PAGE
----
In the Absence of a Jury: Examining judge-alone rape trials
Elisabeth McDonald(Also available as OpenAccess pdf file)
Calls for changes to the trial process in rape cases, including removing the jury as decision-maker, have been consistent over time and across jurisdictions. Victims and survivors of sexual violence, their supporters, law reformers, researchers and academics from many disciplines have advocated for the removal of the jury from rape trials for many years. Some claim it is indeed the panacea for all that is unacceptably brutal in the current trial process, with the jury being described as “the cause of most of the damage done”.
Anecdotal evidence, and some research, suggests that in judge-alone trials cross-examination is shorter, there is less reliance on the “real rape” schema, and the issues at trial are more focussed. It is also likely that judge-alone trials involve fewer delays and pre-trial appeals, and that the hearings are not as disrupted (for example, by the need for legal argument in the absence of the jury). Research also indicates a difference in verdict choices between judges and juries in the specific context of cases involving allegations of sexual violence, with the behaviour of the complainant being seen as “contributory fault”. Further, the way counsel conducts their case may vary when the judge is the decision-maker, which may impact on trial outcome.
Due to the continued widely-held view that replacing the jury with “some other entity” will have the effect of decreasing the negative impact on the complainant as a witness in the trial process (along with other desired effects such as reducing the decision-maker’s reliance on rape myths and misconceptions), it is important that empirical research is available to inform future public debate. This book records the results of such research.
“Whether judges sitting alone perform significantly better [in rape trials] is therefore a key question explored in this book. It does so by, for the first time, comparing empirical data from actual jury trials and judge-alone trials. It therefore makes an extremely important contribution to this debate, and I commend it to anyone who is interested in law reform in this area.” From the Foreword by Warren Young QSO
“By carefully comparing judge-alone with jury trials, Professor McDonald reflects that while there may be some positive variations with judge-alone trials, format alone does little to protect rape complainants from damaging and distressing attacks on credibility and other forms of cross-examination based on rape myths – and judicial and prosecutorial intervention is far more limited than might have been expected. This is a must read for all involved in the handling of sexual violence allegations in contemporary criminal justice systems, in and beyond Aotearoa New Zealand.” Julia Quilter, University of Wollongong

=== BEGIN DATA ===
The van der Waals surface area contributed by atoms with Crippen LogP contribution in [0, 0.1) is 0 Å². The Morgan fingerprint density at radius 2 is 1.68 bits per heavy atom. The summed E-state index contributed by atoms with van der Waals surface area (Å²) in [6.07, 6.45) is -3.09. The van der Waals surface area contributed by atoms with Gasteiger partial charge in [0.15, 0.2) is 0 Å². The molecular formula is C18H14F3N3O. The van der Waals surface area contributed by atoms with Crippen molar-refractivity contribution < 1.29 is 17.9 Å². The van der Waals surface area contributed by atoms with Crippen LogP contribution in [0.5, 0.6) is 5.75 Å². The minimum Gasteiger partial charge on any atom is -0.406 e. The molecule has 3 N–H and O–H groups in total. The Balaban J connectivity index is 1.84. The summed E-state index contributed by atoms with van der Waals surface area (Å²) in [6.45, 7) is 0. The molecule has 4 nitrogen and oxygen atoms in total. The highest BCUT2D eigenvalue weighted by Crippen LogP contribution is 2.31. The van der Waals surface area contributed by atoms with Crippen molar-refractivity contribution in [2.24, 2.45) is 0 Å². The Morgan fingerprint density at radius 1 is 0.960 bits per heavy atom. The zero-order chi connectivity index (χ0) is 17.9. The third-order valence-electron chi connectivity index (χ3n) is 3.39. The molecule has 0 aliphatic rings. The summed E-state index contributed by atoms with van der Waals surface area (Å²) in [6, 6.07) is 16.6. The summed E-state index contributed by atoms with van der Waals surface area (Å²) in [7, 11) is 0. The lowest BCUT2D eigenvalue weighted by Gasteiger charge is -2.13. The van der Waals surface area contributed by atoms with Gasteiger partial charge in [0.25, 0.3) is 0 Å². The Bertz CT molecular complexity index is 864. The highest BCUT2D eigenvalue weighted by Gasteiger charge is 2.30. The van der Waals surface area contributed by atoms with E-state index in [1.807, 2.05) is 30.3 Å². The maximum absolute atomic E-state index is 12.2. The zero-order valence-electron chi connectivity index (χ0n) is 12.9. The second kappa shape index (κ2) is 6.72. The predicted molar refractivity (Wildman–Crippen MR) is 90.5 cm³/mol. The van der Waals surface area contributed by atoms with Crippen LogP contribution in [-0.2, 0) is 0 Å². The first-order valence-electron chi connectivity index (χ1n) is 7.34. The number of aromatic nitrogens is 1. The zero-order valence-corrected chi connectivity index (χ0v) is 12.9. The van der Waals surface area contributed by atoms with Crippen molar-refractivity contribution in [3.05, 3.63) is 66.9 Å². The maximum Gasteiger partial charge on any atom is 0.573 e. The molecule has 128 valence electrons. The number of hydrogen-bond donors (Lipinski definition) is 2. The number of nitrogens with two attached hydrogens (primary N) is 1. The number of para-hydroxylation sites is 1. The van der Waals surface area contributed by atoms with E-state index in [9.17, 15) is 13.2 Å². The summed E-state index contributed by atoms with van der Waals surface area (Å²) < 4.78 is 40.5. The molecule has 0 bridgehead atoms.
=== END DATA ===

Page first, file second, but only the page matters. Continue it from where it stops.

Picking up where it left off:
“On their own terms, and particularly when situated alongside her prior pioneering study of jury trials, McDonald’s findings are urgent and important. In particular, they illustrate the extent to which barriers to justice – both procedural and substantive – experienced by rape complainants across jurisdictions will not be resolved merely by removal of the jury. Instead, progress requires an ambitious whole-system response that interrogates the broader dynamics of the adversarial criminal trial, and in particular its propensity to expose rape complainants to distress and dubious myths. The book is vital reading for academics and law-makers alike, both in and beyond Aotearoa.” Vanessa Munro, University of Warwick
“McDonald’s earlier published research exposed the prevalence of rape myths in New Zealand’s jury trials and has already influenced the current Government’s legislative response to sexual violence. In this sequel research ... her findings bring the experience of complainants in rape cases ‘into the sunlight’, and may startle those not already familiar with the criminal trial process. Every book McDonald writes in this area becomes required reading for those working in our criminal justice system or who are concerned about how it approaches allegations of sexual violence. This latest is no exception.” Andrea Ewing, criminal lawyer
Elisabeth McDonald MNZM is an independent legal researcher and Adjunct Professor of Law at the University of Canterbury. She has taught and published in the areas of sexual and family violence, law and sexuality, criminal law and the law of evidence for over 30 years, as an academic and as the Policy Manager for the evidence law reference at the New Zealand Law Commission. Elisabeth is the author of a number of evidence law textbooks and online legal resources, including Rape Myths as Barriers to Fair Trial Process (2020), and is co-editor of From “Real Rape” to Real Justice (2011) and Feminist Judgments Aotearoa: Te Rino, the Two-Stranded Rope (2017).
Watch Elisabeth McDonald's UC Connect | Tauhere public lecture here. Trigger warning: topic may be distressing for some people.